That is, unless LibraryThing beats them to it (and beats out Amazon, which is now the clear leader).

2/16/2009 2:20 AM  
Blogger John said...

For me, the greatest British library asset is its provision of the Oxford range of reference books. That demonstrates that the original reason for libraries - the high relative cost of books - still holds some sway, if only now for costly works.

How significant is the reducing availability of relatively cheap books? Every town with a public library now has several charity shops with books cheaper than a cup of coffee!

Providing books online is no doubt possible, but why need this be done locally? Surely centrally offers better choice?

What I'm finding frustrating is locating obscure books - often not 'high literature'. Should it be impossible for a library to find books in UK that are available for $30 on abe.com?

John.

2/16/2009 4:00 AM  
OpenID anam-uk said...

There is definately something a bit wrong with worldcat, as CH46 is on the wirral, not 60 miles away, that however is an aside.

British libraries are failing and a lot of it is due to lack of investment, they are caught in a vicious downward spiral that goes a bit like this. "Libraries aren't getting visitors through the door, therefore they need less funding" vistor numbers keep decreasing so funding keeps decreasing.

Tim makes a very good point, sat at my desk I can search nottingham libraries catalogue and make use of their electronic information, but as usual there is a gateway page that I have to keep bookmarked. Its a tricky question to deal with & no doubt in a couple of weeks we'll see newspaper articles bemoaning the woeful state of literacy in the UK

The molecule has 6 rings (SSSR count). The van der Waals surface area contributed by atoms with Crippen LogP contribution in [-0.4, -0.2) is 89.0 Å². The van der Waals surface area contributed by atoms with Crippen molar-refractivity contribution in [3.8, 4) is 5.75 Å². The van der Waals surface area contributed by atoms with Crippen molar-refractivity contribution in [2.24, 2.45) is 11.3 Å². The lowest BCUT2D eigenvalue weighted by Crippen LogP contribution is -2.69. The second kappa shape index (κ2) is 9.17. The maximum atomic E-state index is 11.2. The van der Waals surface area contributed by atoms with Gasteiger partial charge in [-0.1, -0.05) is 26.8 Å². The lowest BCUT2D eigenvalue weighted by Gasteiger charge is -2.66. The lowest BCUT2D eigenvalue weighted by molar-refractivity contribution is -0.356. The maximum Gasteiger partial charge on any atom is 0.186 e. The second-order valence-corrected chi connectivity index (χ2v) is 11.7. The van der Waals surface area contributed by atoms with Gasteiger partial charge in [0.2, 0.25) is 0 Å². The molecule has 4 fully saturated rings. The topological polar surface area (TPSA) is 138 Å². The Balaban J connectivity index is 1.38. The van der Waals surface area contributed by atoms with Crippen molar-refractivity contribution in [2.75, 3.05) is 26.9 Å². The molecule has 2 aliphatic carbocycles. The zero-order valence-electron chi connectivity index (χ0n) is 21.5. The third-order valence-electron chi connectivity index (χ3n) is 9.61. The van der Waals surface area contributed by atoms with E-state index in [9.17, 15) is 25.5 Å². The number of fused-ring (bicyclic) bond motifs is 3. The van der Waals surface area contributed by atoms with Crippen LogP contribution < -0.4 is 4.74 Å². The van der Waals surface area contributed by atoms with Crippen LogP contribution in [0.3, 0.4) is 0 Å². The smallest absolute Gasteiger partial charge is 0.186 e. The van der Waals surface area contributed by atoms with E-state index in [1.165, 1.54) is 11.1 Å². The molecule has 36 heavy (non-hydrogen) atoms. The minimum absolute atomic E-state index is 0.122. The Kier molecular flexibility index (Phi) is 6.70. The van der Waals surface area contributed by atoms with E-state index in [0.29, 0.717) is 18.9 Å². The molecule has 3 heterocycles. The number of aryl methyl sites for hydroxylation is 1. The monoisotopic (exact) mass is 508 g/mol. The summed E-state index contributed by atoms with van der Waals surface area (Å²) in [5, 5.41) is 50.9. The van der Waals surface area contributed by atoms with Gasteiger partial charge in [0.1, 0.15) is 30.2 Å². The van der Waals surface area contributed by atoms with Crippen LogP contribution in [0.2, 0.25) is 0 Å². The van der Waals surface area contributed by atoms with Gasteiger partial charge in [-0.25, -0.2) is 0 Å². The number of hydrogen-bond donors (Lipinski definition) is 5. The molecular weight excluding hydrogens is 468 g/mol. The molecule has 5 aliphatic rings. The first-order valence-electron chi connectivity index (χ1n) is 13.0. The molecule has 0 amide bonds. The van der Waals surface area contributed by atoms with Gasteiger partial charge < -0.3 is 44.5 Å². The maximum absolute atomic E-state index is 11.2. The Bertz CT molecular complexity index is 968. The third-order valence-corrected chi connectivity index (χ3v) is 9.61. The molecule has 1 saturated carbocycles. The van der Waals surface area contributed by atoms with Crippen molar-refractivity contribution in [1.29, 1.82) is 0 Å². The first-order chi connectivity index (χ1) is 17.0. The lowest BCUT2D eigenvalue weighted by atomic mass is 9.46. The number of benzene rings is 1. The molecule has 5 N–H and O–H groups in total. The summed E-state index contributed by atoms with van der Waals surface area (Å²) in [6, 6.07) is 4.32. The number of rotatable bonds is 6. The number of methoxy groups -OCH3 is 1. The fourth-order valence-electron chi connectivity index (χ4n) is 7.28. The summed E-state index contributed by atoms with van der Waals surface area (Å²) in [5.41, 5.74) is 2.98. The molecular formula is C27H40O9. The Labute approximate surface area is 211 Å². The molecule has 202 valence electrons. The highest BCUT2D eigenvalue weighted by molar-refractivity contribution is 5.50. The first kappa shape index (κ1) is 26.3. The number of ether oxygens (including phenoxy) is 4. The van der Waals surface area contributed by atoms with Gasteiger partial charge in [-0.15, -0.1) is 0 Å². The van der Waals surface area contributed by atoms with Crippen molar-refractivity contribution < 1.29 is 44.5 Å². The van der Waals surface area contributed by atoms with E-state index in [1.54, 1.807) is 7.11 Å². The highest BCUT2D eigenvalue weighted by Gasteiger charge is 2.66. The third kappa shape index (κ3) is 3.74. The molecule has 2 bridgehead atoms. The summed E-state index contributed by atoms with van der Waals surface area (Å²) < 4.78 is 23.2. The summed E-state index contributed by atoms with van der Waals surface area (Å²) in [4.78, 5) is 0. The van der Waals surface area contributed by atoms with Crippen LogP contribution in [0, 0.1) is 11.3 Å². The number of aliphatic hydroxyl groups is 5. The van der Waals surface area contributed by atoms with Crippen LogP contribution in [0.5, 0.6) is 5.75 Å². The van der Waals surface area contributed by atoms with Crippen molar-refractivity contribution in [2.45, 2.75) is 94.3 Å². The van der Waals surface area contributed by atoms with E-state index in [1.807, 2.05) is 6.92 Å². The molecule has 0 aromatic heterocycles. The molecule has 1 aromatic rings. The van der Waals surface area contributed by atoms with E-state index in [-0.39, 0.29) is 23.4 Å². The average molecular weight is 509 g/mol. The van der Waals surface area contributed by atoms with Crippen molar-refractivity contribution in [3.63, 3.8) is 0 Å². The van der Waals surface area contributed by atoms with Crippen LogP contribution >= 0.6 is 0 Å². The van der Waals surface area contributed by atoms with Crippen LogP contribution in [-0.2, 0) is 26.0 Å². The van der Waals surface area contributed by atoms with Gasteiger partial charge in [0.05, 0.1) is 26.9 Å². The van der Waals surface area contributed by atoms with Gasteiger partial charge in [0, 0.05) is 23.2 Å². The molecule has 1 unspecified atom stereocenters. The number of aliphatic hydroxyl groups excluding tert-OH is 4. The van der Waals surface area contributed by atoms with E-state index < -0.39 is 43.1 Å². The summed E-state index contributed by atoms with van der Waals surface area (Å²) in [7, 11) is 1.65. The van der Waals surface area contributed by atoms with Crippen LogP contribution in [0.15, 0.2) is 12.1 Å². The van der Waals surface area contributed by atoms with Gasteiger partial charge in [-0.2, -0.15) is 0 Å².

2/16/2009 4:58 AM  
Anonymous Laurie Gerholz said...

I'm in Minneapolis, MN in the U.S. Just in this morning's newspaper was a big article on how use of the public libraries here is way up.

This is primarily due to economic conditions, with people interested in cheap/free entertainment and internet after having dropped expensive home internet connections.

That said, those same economic conditions are still going to cause cuts in library budgets. So even when they can prove they're in higher demand, their budgets aren't safer as a result. Sounds screwy to me.

2/16/2009 10:43 AM  
Anonymous GeekChic said...

Tim: Glad you know all the ins and outs of our situation from down there in Maine *rolls eyes*.

Part of our issue was a server issue - but part of it was most definitely bandwidth - because up here bandwidth is NOT cheap (hate to break it to you).

2/17/2009 1:43 AM  
Blogger Tim said...

Well, you know what it costs you where you are. If you're not very rural, bandwidth is practically free for pushing small text files around. A single low-def movie from iTunes runs around 2GB, or 32,000 Horizon pages. (How many books do you have anyway?) With a crap personal cable connection I often download three or four a night, which amounts to maybe 100,000 HIP pages. All things being equal, I'll bet your library users' viewing of the Evolution of Dance takes up more bandwidth than pushing catalog files.

2/17/2009 2:12 AM  
Blogger Iona said...

I didn't know this was happening - thanks for the heads-up. One of the Wirral libraries, Heswall, was the first public library I can ever remember being taken to - at the grand old age of three - and seeing it close is just awful.

2/18/2009 3:38 PM